Cold storage: Inside the GitHub Arctic Code Vault
Surrounded by raging, ice-cold ocean, home to polar bears and arctic foxes, halfway between Norway and the North Pole, Svalbard is one of the most isolated and inhospitable places you could ask for.
That’s not how the two and a half thousand or so people who live there say, of course. Residents compare it to an , where the sky dances with radiant colours in the depth of winter, and the sun never sets in July.
Also, if 2020 keeps on going the way it has, it might be our species’ best hope of clawing its way back if the worst should happen. Svalbard island was already home to the - a vital repository of seeds and grains, and one of the best pieces of insurance we have against a global biodiversity collapse. “The Vault is the ultimate insurance policy for the world’s food supply, offering options for future generations to overcome the challenges of climate change and population growth. It will secure, for centuries, millions of seeds representing every important crop variety available in the world today. It is the final backup.”
The Seed Vault was set up in 2008, and today is home to more than 1mn varieties of seed and grain.
More recently, the frozen archipelago became home to another potentially invaluable repository. Rather than seeds, however, this one is home to a wealth of human knowledge.
“What will software look like 1,000 years from now? What will humanity look like? We can only guess. But we can help make sure that today’s most important building blocks make it to tomorrow,” wrote ’s at the end of 2019, as the company released its plans for the GitHub Arctic Code Vault, a secure storage facility, now home to a vast record of humanity’s open source code.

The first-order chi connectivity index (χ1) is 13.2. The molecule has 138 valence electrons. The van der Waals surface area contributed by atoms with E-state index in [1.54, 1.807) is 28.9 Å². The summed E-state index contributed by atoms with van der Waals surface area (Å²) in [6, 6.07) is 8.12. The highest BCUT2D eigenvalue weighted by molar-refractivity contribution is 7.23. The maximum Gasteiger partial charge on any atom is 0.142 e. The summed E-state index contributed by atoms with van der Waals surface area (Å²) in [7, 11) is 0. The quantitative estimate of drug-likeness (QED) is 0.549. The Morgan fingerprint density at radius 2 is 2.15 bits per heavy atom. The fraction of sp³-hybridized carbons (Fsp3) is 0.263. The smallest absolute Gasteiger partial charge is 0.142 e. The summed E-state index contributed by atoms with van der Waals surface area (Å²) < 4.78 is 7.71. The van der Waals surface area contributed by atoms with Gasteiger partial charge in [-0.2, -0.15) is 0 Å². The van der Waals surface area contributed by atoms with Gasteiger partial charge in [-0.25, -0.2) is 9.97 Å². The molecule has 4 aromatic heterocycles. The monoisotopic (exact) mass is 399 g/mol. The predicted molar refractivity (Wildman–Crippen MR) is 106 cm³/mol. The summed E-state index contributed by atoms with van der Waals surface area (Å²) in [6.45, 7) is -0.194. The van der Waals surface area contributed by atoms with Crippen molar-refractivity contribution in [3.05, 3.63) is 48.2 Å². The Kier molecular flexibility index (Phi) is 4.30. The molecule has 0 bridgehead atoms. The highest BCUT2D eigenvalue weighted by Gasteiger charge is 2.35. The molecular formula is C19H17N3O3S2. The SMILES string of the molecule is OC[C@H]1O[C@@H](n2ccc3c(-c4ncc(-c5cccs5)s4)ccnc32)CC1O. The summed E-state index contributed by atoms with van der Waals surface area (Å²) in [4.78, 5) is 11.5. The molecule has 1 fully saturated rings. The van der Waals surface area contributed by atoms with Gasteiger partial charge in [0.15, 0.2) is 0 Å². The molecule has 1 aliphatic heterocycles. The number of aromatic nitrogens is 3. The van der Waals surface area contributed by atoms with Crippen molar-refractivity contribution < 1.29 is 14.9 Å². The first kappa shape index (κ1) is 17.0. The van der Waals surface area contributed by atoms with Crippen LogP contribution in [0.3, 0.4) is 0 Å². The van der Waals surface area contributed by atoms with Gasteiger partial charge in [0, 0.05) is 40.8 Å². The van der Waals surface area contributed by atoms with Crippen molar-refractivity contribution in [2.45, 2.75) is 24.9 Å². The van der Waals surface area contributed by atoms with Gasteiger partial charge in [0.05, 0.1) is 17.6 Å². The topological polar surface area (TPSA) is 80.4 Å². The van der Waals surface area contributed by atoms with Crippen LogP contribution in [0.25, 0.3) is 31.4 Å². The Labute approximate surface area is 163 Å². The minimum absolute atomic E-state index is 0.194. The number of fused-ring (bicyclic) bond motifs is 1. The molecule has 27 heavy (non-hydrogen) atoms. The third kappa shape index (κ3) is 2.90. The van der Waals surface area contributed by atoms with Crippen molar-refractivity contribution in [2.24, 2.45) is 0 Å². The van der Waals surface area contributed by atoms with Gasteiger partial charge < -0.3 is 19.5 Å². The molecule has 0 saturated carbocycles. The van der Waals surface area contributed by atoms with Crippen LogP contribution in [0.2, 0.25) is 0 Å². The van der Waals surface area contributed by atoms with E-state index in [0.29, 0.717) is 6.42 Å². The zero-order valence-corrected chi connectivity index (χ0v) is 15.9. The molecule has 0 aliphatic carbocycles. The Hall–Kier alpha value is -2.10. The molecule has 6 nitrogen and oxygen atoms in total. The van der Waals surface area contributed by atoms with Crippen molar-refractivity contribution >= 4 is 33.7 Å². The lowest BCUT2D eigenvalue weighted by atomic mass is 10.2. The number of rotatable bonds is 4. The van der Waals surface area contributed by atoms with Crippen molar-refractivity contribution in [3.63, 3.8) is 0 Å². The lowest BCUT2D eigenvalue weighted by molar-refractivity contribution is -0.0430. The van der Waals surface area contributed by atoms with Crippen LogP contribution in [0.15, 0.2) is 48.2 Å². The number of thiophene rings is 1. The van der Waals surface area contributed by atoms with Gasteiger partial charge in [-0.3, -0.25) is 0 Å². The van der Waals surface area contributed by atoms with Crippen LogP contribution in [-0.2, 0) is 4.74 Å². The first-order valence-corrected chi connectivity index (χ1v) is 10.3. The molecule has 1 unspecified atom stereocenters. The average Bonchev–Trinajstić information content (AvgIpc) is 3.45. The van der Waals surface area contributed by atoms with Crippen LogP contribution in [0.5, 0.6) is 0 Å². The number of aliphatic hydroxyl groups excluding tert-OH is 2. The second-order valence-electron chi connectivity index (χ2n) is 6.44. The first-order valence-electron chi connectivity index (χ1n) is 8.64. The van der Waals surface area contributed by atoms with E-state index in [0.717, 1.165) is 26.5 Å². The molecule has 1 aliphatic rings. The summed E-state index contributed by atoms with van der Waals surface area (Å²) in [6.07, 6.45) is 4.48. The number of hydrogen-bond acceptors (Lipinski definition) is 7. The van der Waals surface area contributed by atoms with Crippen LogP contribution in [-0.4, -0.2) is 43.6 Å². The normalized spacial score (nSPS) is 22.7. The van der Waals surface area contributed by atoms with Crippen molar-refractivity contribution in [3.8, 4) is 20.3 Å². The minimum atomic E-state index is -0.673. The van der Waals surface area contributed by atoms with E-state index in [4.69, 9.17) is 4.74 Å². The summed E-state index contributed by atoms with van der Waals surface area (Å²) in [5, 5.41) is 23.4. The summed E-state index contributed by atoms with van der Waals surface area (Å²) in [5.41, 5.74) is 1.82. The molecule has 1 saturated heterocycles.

On February 2, 2020, GitHub took a snapshot of all active public repositories on its platform. This was the start of a five month journey.
First, the code was archived by the company’s project partner Piql, which transferred the 21TB of code onto 186 reels of piqlFilm (digital photosensitive archival film), creating a physical copy of our collective digital knowledge.
Then, the project hit the same massive, crummy snag that the rest of us did: the global pandemic. Flights to the arctic circle were cancelled for months. “Our original plan was for our team to fly to Norway and personally escort the world’s open source code to the Arctic, but as the world continues to endure a global pandemic, we had to adjust our plans,” wrote , GitHub’s Director of Strategic Programs, in the company .
Finally, Svalbard reopened its airport and the code landed in Longyearbyen, a town of a few thousand people on Svalbard, where it was stored overnight. The next morning, it traveled to the decommissioned coal mine GigHub has retrofitted for the purpose, set in the mountain, and then locked away in a chamber deep inside hundreds of meters of permafrost, where it will stay for the next 1,000 years.
GitHub isn’t the only organisation preoccupied with preserving mankind’s digital knowledge.
The Internet Archive, the Software Heritage Foundation and Project Silica are working to find long-term storage solutions in case the worst should happen.